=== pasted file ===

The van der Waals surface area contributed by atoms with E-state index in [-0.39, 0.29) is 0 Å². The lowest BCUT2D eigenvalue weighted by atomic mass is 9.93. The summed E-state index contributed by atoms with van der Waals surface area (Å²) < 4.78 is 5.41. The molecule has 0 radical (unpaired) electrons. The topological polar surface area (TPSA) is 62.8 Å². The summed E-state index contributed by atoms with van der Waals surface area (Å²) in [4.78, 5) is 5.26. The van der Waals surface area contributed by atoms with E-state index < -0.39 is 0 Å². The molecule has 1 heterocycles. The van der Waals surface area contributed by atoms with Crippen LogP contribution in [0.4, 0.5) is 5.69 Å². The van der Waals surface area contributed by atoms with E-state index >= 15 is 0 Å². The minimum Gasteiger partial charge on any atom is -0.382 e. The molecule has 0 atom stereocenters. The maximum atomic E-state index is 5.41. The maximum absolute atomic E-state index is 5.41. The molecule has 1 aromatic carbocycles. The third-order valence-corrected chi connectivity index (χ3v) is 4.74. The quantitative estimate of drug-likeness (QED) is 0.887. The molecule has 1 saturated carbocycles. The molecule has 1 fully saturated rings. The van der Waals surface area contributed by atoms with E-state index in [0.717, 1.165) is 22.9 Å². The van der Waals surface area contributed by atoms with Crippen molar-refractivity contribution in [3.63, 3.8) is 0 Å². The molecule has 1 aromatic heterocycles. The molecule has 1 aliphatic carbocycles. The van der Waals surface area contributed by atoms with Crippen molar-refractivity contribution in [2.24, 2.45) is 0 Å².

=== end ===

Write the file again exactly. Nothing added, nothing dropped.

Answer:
The van der Waals surface area contributed by atoms with E-state index in [-0.39, 0.29) is 0 Å². The lowest BCUT2D eigenvalue weighted by atomic mass is 9.93. The summed E-state index contributed by atoms with van der Waals surface area (Å²) < 4.78 is 5.41. The molecule has 0 radical (unpaired) electrons. The topological polar surface area (TPSA) is 62.8 Å². The summed E-state index contributed by atoms with van der Waals surface area (Å²) in [4.78, 5) is 5.26. The van der Waals surface area contributed by atoms with E-state index < -0.39 is 0 Å². The molecule has 1 heterocycles. The van der Waals surface area contributed by atoms with Crippen LogP contribution in [0.4, 0.5) is 5.69 Å². The van der Waals surface area contributed by atoms with E-state index >= 15 is 0 Å². The minimum Gasteiger partial charge on any atom is -0.382 e. The molecule has 0 atom stereocenters. The maximum atomic E-state index is 5.41. The maximum absolute atomic E-state index is 5.41. The molecule has 1 aromatic carbocycles. The third-order valence-corrected chi connectivity index (χ3v) is 4.74. The quantitative estimate of drug-likeness (QED) is 0.887. The molecule has 1 saturated carbocycles. The molecule has 1 fully saturated rings. The van der Waals surface area contributed by atoms with E-state index in [0.717, 1.165) is 22.9 Å². The van der Waals surface area contributed by atoms with Crippen molar-refractivity contribution in [3.63, 3.8) is 0 Å². The molecule has 1 aromatic heterocycles. The molecule has 1 aliphatic carbocycles. The van der Waals surface area contributed by atoms with Crippen molar-refractivity contribution in [2.24, 2.45) is 0 Å².